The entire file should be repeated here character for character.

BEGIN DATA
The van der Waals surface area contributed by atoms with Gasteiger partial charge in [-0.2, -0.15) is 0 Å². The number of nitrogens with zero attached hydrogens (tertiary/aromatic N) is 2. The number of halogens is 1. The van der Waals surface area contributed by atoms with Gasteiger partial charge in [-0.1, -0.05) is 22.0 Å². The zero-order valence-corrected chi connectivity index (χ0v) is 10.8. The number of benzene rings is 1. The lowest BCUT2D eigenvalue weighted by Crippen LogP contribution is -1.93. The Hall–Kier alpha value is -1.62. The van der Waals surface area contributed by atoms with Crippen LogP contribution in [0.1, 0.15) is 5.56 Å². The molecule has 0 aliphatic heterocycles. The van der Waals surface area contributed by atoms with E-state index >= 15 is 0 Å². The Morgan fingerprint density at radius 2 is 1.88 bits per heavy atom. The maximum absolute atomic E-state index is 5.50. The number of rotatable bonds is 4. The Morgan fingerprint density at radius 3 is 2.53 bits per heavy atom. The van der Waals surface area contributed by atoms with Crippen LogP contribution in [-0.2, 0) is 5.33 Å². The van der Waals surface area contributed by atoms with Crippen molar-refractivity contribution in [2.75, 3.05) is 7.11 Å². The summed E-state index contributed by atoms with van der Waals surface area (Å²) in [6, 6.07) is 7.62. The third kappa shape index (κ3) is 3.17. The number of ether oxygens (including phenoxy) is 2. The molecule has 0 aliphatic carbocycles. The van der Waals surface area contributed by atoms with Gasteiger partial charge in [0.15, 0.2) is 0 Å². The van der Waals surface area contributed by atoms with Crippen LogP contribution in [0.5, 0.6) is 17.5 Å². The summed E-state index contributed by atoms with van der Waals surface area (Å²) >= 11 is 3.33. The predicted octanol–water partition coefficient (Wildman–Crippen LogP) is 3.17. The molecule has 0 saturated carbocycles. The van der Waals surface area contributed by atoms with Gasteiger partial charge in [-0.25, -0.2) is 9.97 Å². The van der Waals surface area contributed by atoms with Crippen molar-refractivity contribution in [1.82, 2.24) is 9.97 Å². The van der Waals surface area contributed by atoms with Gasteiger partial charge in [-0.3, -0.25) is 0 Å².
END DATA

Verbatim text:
The van der Waals surface area contributed by atoms with Gasteiger partial charge in [-0.2, -0.15) is 0 Å². The number of nitrogens with zero attached hydrogens (tertiary/aromatic N) is 2. The number of halogens is 1. The van der Waals surface area contributed by atoms with Gasteiger partial charge in [-0.1, -0.05) is 22.0 Å². The zero-order valence-corrected chi connectivity index (χ0v) is 10.8. The number of benzene rings is 1. The lowest BCUT2D eigenvalue weighted by Crippen LogP contribution is -1.93. The Hall–Kier alpha value is -1.62. The van der Waals surface area contributed by atoms with Crippen LogP contribution in [0.1, 0.15) is 5.56 Å². The molecule has 0 aliphatic heterocycles. The van der Waals surface area contributed by atoms with E-state index >= 15 is 0 Å². The Morgan fingerprint density at radius 2 is 1.88 bits per heavy atom. The maximum absolute atomic E-state index is 5.50. The number of rotatable bonds is 4. The Morgan fingerprint density at radius 3 is 2.53 bits per heavy atom. The van der Waals surface area contributed by atoms with Crippen LogP contribution in [-0.2, 0) is 5.33 Å². The van der Waals surface area contributed by atoms with Crippen molar-refractivity contribution in [2.75, 3.05) is 7.11 Å². The summed E-state index contributed by atoms with van der Waals surface area (Å²) in [6, 6.07) is 7.62. The third kappa shape index (κ3) is 3.17. The number of ether oxygens (including phenoxy) is 2. The molecule has 0 aliphatic carbocycles. The van der Waals surface area contributed by atoms with Gasteiger partial charge in [0.15, 0.2) is 0 Å². The van der Waals surface area contributed by atoms with Crippen LogP contribution in [0.5, 0.6) is 17.5 Å². The summed E-state index contributed by atoms with van der Waals surface area (Å²) >= 11 is 3.33. The predicted octanol–water partition coefficient (Wildman–Crippen LogP) is 3.17. The molecule has 0 saturated carbocycles. The van der Waals surface area contributed by atoms with Gasteiger partial charge in [-0.25, -0.2) is 9.97 Å². The van der Waals surface area contributed by atoms with Crippen molar-refractivity contribution in [1.82, 2.24) is 9.97 Å². The van der Waals surface area contributed by atoms with Gasteiger partial charge in [-0.3, -0.25) is 0 Å².